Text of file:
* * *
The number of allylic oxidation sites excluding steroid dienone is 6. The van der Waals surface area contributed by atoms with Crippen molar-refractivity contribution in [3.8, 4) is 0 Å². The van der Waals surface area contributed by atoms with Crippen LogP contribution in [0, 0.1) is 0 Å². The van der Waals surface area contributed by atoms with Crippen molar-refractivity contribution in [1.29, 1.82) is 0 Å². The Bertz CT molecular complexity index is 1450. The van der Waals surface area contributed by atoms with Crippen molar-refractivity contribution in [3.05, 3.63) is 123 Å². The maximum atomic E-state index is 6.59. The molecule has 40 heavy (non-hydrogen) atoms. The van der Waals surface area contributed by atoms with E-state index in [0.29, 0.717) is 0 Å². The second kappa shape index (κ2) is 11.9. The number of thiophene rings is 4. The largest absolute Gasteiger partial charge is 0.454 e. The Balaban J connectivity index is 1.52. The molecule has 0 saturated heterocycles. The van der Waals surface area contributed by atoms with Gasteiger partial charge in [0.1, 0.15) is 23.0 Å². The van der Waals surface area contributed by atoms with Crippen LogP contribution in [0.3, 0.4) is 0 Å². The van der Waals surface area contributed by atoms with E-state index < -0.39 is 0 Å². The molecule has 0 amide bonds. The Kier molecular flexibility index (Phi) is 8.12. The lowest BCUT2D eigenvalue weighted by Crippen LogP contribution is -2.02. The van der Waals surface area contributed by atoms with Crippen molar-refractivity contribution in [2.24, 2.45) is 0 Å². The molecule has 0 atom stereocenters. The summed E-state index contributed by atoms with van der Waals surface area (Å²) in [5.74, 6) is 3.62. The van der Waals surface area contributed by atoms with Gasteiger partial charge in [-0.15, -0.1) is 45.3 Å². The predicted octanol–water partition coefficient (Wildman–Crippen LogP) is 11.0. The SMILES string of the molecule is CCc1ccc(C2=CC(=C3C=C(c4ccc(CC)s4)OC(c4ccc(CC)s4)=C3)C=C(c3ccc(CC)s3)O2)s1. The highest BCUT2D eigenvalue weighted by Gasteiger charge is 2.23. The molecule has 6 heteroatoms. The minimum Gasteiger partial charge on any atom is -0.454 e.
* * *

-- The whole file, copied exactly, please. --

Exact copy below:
The number of allylic oxidation sites excluding steroid dienone is 6. The van der Waals surface area contributed by atoms with Crippen molar-refractivity contribution in [3.8, 4) is 0 Å². The van der Waals surface area contributed by atoms with Crippen LogP contribution in [0, 0.1) is 0 Å². The van der Waals surface area contributed by atoms with Crippen molar-refractivity contribution in [1.29, 1.82) is 0 Å². The Bertz CT molecular complexity index is 1450. The van der Waals surface area contributed by atoms with Crippen molar-refractivity contribution in [3.05, 3.63) is 123 Å². The maximum atomic E-state index is 6.59. The molecule has 40 heavy (non-hydrogen) atoms. The van der Waals surface area contributed by atoms with E-state index in [0.29, 0.717) is 0 Å². The second kappa shape index (κ2) is 11.9. The number of thiophene rings is 4. The largest absolute Gasteiger partial charge is 0.454 e. The Balaban J connectivity index is 1.52. The molecule has 0 saturated heterocycles. The van der Waals surface area contributed by atoms with Gasteiger partial charge in [0.1, 0.15) is 23.0 Å². The van der Waals surface area contributed by atoms with Crippen LogP contribution in [0.3, 0.4) is 0 Å². The van der Waals surface area contributed by atoms with E-state index < -0.39 is 0 Å². The molecule has 0 amide bonds. The Kier molecular flexibility index (Phi) is 8.12. The lowest BCUT2D eigenvalue weighted by Crippen LogP contribution is -2.02. The van der Waals surface area contributed by atoms with Crippen molar-refractivity contribution in [2.24, 2.45) is 0 Å². The molecule has 0 atom stereocenters. The summed E-state index contributed by atoms with van der Waals surface area (Å²) in [5.74, 6) is 3.62. The van der Waals surface area contributed by atoms with Gasteiger partial charge in [-0.15, -0.1) is 45.3 Å². The predicted octanol–water partition coefficient (Wildman–Crippen LogP) is 11.0. The SMILES string of the molecule is CCc1ccc(C2=CC(=C3C=C(c4ccc(CC)s4)OC(c4ccc(CC)s4)=C3)C=C(c3ccc(CC)s3)O2)s1. The highest BCUT2D eigenvalue weighted by Gasteiger charge is 2.23. The molecule has 6 heteroatoms. The minimum Gasteiger partial charge on any atom is -0.454 e.